Selection criteria

The study eligibility was determined independently by two reviewers (Yang Li and Yihong Cai). Disagreements were solved by consensus. We included full papers and abstracts, without language restrictions that (i) evaluated GSTP1 and HCC susceptibility and (ii) were cohort-based or case–control studies. The major exclusion criteria included (i) reviews and case-only studies (ii) sample not from tissue (iii) duplication of previous publications or replicated samples.

Data extraction and quality assessment

Data extraction was carried out independently by two reviewers (Yang Li and Yihong Cai) using a predefined standard form. Disagreements were resolved by discussion with a third author (Leijin Mao). From each study, the following information was extracted:First author's name, year of publication, number of cases, methylation detection method, and area.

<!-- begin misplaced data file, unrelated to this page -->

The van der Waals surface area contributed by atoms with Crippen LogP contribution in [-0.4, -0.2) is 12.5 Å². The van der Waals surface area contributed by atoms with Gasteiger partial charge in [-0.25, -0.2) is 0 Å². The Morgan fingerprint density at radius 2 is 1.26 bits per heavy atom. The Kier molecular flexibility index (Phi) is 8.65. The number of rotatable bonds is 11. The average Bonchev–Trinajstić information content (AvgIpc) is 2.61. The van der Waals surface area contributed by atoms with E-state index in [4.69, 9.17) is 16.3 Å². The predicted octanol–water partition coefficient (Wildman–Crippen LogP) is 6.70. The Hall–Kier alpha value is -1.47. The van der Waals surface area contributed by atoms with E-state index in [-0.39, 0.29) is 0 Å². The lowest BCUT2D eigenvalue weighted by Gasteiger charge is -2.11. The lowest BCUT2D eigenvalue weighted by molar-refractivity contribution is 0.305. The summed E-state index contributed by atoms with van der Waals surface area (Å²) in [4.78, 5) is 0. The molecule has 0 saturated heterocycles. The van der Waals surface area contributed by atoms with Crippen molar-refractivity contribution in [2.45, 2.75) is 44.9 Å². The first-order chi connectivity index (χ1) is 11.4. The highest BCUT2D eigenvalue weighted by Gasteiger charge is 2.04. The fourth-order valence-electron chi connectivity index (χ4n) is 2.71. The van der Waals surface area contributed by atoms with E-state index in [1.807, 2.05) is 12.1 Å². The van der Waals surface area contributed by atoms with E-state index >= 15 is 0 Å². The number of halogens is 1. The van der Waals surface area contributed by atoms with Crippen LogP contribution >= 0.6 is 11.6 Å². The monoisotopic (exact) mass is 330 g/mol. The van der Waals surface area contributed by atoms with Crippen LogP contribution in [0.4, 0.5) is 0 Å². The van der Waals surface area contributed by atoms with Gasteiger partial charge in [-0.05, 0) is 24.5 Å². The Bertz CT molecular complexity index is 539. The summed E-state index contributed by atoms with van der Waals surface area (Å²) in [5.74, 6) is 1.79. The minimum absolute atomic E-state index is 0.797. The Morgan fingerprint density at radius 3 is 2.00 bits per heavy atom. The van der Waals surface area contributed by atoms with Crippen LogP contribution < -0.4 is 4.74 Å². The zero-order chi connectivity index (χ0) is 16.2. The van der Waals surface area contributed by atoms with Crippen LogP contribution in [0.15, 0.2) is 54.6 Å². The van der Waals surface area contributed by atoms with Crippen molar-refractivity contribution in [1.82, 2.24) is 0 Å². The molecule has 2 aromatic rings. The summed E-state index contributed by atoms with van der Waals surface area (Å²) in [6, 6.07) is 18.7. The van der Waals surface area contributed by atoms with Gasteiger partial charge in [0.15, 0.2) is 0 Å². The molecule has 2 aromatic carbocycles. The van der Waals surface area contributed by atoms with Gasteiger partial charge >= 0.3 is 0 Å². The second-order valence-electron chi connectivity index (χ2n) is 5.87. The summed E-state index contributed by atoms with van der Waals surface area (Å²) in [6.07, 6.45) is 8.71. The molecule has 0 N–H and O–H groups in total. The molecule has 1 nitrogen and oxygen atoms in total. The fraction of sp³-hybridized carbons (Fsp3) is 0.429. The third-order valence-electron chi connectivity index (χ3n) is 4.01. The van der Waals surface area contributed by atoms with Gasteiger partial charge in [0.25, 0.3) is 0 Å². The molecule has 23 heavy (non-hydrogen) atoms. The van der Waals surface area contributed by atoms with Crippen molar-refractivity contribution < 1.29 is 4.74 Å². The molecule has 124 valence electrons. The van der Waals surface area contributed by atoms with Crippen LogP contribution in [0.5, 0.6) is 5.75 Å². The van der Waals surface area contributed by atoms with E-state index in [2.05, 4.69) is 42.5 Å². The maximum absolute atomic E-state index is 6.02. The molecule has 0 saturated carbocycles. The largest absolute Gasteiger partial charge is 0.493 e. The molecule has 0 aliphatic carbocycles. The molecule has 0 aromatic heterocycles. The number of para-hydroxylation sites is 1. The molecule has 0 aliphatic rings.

Statistical analysis

Odds ratios (ORs) and their 95% confidence interval (CI) were used as a measure of the relationship between GSTP1 hypermethylation and the risk of HCC. P <0.05 was considered as statistically significant. The percentage of variability across studies attributable to heterogeneity beyond chance was assessed by Chi-square test (P < 0.1) and I2 statistics.[9] When there was no statistically significant heterogeneity, a pooled effect was calculated with a fixed-effects model; otherwise, a random-effects model was employed. In addition, publication bias was evaluated qualitatively by performing funnel plots and assessed quantitatively by Begg's test [10] and Egger's test.[11] P <0.05 for Begg's and Egger's tests indicates significant publication bias. The statistical analysis was performed by Stata Software (version 11.0; StataCorp, College Station, TX, USA).


 > Results Top


Identification of relevant studies